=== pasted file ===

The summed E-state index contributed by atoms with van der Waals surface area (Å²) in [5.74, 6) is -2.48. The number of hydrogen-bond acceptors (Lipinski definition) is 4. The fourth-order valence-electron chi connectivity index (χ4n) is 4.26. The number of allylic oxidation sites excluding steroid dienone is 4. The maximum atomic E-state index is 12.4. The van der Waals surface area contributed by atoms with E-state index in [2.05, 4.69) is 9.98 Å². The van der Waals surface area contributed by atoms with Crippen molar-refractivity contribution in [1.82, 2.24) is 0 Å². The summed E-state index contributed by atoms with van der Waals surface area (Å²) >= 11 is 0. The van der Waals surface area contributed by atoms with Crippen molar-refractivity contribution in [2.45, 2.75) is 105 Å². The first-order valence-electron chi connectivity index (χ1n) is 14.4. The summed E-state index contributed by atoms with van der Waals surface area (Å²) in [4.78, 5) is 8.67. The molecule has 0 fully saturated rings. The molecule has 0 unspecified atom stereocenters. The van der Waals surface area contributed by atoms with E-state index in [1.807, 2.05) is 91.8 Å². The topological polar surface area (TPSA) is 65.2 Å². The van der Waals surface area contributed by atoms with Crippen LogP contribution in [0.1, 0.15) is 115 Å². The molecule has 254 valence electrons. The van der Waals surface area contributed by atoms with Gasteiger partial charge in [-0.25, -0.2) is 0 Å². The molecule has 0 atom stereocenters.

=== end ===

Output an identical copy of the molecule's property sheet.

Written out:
The summed E-state index contributed by atoms with van der Waals surface area (Å²) in [5.74, 6) is -2.48. The number of hydrogen-bond acceptors (Lipinski definition) is 4. The fourth-order valence-electron chi connectivity index (χ4n) is 4.26. The number of allylic oxidation sites excluding steroid dienone is 4. The maximum atomic E-state index is 12.4. The van der Waals surface area contributed by atoms with E-state index in [2.05, 4.69) is 9.98 Å². The van der Waals surface area contributed by atoms with Crippen molar-refractivity contribution in [1.82, 2.24) is 0 Å². The summed E-state index contributed by atoms with van der Waals surface area (Å²) >= 11 is 0. The van der Waals surface area contributed by atoms with Crippen molar-refractivity contribution in [2.45, 2.75) is 105 Å². The first-order valence-electron chi connectivity index (χ1n) is 14.4. The summed E-state index contributed by atoms with van der Waals surface area (Å²) in [4.78, 5) is 8.67. The molecule has 0 fully saturated rings. The molecule has 0 unspecified atom stereocenters. The van der Waals surface area contributed by atoms with E-state index in [1.807, 2.05) is 91.8 Å². The topological polar surface area (TPSA) is 65.2 Å². The van der Waals surface area contributed by atoms with Crippen LogP contribution in [0.1, 0.15) is 115 Å². The molecule has 254 valence electrons. The van der Waals surface area contributed by atoms with Gasteiger partial charge in [-0.25, -0.2) is 0 Å². The molecule has 0 atom stereocenters.